New Hartley, Northumberland England Mining Disaster 1862Edit This Page

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On January 16, 1862 one of the worst mining disasters in the history of England up to that time happened in the little village of New Hartley, Northumberland at the Hester Pitt near Newcastle-on-Tyne.  At least 204 workers, men and boys, lost their lives.  The websites differ on the number of deceased persons.  Most of those who died were buried in the Earsdon Parish churchyard.  A few were buried at Cramlington, Cowpen, and Seghill.  The first body to be extracted from the mine was recovered on January 25th.  The funeral for all those who died was held on the 26th.  A monument has been erected in the Earsdon Parish churchyard.  All those who lost their lives are listed on the monument. The mining disaster is discussed in detail on several web sites.  Some sites list the names of those who lost their lives and also list the family members who did not die.  The following are links to three of those web sites:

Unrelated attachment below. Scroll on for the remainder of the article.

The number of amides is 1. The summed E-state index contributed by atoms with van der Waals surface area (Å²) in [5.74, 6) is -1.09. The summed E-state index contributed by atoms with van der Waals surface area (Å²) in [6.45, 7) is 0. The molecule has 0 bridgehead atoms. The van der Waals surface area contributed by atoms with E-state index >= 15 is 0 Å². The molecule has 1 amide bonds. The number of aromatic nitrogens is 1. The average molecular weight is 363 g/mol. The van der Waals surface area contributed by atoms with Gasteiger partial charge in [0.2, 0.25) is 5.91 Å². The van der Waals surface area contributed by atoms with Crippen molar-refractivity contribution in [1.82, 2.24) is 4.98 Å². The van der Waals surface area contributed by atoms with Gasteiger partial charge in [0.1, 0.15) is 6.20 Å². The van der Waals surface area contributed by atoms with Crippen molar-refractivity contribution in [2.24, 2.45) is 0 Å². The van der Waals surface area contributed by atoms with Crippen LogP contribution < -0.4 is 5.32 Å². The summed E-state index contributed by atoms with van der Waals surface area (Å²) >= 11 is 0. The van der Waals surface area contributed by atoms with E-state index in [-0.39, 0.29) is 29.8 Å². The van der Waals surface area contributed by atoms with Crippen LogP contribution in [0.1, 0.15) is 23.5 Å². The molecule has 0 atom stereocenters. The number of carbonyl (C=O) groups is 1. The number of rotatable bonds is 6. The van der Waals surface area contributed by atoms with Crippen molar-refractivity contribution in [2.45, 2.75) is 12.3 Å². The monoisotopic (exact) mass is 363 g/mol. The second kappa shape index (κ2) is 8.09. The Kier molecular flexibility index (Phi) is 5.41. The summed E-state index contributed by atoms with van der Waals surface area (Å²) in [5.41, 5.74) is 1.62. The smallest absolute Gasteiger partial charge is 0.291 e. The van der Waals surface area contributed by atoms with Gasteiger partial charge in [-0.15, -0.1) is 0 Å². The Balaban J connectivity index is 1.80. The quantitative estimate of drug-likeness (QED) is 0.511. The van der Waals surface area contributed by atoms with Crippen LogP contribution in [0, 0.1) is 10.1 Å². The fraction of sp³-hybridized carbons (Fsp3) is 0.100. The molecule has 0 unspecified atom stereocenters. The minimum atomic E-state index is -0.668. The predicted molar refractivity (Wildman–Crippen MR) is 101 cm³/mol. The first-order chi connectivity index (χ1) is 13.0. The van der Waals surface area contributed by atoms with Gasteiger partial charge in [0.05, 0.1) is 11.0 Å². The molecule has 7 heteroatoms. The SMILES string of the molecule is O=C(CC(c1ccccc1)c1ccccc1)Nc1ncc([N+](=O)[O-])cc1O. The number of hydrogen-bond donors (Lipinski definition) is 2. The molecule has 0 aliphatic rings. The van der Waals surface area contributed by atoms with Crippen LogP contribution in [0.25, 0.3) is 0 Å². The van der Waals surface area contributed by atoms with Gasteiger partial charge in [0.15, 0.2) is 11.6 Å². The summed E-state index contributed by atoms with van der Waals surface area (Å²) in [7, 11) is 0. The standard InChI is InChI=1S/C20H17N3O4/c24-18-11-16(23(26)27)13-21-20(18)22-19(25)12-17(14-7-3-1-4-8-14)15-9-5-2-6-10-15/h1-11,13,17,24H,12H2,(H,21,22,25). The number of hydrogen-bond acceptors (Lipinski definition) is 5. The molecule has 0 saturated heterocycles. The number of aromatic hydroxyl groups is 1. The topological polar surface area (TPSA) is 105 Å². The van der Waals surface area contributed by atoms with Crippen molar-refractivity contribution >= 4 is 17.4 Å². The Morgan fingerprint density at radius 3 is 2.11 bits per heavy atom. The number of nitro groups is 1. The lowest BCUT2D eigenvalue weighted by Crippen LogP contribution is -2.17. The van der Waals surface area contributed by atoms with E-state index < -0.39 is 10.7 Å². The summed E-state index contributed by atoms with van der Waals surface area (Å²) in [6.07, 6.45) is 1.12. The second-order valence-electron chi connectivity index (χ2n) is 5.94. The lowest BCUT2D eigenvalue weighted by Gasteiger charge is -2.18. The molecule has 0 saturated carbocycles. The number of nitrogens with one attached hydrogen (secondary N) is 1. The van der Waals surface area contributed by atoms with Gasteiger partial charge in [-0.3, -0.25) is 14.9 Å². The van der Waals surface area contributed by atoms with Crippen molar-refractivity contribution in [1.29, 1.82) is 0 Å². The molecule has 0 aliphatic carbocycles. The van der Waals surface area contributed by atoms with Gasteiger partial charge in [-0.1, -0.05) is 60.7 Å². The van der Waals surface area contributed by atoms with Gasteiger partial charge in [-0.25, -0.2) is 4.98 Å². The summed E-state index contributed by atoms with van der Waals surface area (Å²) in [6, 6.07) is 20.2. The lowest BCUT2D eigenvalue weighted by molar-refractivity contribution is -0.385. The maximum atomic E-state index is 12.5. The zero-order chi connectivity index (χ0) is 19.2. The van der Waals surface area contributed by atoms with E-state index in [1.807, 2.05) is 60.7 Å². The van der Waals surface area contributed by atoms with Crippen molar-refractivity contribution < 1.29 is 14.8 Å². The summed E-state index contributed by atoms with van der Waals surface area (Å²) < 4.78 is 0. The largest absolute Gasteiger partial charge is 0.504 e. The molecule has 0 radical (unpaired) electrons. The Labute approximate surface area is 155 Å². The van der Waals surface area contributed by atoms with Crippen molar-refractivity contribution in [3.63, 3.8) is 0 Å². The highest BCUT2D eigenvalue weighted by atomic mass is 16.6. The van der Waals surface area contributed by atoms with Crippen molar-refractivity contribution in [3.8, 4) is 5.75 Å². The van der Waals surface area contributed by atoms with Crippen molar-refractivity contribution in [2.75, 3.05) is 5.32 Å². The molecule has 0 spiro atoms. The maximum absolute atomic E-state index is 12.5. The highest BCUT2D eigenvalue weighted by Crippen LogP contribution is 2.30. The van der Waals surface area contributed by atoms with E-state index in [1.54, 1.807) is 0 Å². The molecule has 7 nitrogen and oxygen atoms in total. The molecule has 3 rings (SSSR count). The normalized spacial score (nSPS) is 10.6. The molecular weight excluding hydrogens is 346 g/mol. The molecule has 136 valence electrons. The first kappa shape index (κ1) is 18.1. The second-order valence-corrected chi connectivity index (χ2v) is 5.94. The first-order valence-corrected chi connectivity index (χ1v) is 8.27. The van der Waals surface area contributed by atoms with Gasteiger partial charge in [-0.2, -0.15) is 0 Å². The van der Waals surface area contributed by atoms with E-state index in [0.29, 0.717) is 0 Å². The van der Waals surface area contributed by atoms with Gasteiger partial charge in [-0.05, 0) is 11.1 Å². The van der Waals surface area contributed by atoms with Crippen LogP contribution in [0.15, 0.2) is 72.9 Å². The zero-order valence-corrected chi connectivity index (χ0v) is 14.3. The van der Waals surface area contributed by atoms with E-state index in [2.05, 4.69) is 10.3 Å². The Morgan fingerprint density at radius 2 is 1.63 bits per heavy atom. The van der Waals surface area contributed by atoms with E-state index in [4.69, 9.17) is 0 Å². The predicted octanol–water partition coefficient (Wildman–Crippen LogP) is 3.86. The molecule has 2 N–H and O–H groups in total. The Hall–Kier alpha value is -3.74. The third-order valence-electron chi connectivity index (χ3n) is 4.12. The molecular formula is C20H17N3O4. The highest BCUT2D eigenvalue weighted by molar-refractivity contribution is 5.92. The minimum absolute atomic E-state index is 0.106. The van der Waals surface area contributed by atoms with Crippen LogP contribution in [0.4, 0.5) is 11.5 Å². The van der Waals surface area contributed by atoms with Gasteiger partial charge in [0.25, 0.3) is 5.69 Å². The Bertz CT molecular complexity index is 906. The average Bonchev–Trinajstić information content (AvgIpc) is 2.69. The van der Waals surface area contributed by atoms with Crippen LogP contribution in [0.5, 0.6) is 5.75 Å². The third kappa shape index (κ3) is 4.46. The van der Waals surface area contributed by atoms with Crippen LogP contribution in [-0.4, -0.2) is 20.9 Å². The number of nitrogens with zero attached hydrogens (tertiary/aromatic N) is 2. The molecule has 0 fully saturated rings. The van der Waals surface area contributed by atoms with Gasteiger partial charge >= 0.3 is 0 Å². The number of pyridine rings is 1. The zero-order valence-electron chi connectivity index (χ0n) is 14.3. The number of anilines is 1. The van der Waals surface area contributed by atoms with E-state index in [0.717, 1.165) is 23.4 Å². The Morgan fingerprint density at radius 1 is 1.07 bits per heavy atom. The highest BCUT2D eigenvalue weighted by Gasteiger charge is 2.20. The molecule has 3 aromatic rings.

www.dmm-pitwork.org.uk/html/hartley.htm

                            www.ndfhs.org.uk/Articles/index.html    "The Hartley Families"

                            www.iln.org.uk/iln_years/year/1862a.htm

There is a source called the "New Hartley Colliery Accident Relief Fund Papers 1862-1903" at the Northumberland County Record Office (reference NRO488) which discusses what happened to the surviving families.

                              

                    


 

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